From the West Winton Avenue entry, two paths, one on each side of a flood-control channel, lead .5 miles west to the shoreline levee trail and Hayward’s Landing, a former docking area for ships transporting salt from the nearby evaporation ponds. The trailhead for the paved northern path is just outside the park entrance; the southern trail, which leaves from the parking lot, is dirt and has a very slight downhill slope. Grasses along these trails are tall and thick in spring. At the shoreline, green and red pickleweed tangles with orange marsh dodder. Heading north from Hayward’s Landing on the shoreline trail, a small rise demands some effort, and the entire ride is pretty jostling and may be uncomfortable in a manual wheelchair. You pass extensive pickleweed marshes, seasonal wetlands, and acres of mudflats teeming with birds. From Hayward’s Landing to Grant Avenue is 2.25 miles.
This is a paved bike path, complete with center line and mileage marks. This is the easiest segment of the Bay Trail, being entirely paved. You cross two small bridges that are not entirely smooth.
To connect to the paved trail leading to the San Leandro Marina, follow a paved path from the parking lot around a locked service gate and parallel to San Lorenzo Creek. Turn right to head inland on the other side of the creek, then left alongside a condominium development. For the next .5 miles, called the Heron Bay Trail, you travel along a 406-acre restored salt marsh at Roberts Landing, once a major shipping point for Alameda County. Interpretive panels describe local plants and wildlife. You cross one more pedestrian bridge as the trail heads west again to skirt the shoreline. I found this stretch very attractive, with channels near the trail where wading birds and ducks are easily seen. Approaching Marina Park from the south, the Bay is on your left, its waves lapping against riprap; on your right is the Tony Lema Golf Course.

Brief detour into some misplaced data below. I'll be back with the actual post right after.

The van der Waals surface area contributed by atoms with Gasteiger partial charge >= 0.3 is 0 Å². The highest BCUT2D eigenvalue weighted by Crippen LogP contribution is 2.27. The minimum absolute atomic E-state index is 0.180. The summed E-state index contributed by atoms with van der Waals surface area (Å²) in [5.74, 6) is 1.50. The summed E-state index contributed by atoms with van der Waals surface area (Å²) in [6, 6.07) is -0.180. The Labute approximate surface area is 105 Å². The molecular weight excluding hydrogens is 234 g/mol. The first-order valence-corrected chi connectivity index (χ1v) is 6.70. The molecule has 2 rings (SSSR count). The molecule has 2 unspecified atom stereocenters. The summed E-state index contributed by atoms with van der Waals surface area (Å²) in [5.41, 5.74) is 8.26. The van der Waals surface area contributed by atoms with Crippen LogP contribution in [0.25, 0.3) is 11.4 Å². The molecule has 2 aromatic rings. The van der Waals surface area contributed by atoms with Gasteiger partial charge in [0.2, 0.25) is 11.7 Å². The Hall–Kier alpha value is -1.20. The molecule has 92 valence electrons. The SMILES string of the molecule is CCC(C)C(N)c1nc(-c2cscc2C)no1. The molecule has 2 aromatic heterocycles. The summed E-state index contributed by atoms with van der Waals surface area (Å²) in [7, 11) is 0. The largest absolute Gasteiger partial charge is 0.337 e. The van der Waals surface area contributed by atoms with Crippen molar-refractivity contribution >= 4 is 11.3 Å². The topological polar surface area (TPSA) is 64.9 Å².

The facilities listed below meet all of our access criteria unless otherwise noted.
The southernmost entrance at Breakwater Ave. has no offstreet parking, but several accessible spaces are in front of the interpretive center. West Winton Ave. has no designated spaces in the two large lots with gravel surfacing. The Grant Ave. lot has designated accessible spaces on level asphalt.
Fully accessible restrooms are in the interpretive center (available only when it is open). An accessible portable toilet is at the trail’s start on Breakwater Ave. The next accessible public restroom on the shoreline is 7 miles away at the San Leandro Marina; there are no other accessible restrooms along the entire route.
DISCLAIMER: Although the information contained in this web-guide was believed to be correct at the time of publication, neither Access Northern California nor California Coastal Conservancy shall be held responsible or liable for any inaccuracies, errors, or omissions, nor for information that changes or becomes outdated. Neither Access Northern California nor California Coastal Conservancy assume any liability for any injury or damage arising out of, or in connection with, any use of this guide or the sites described in it.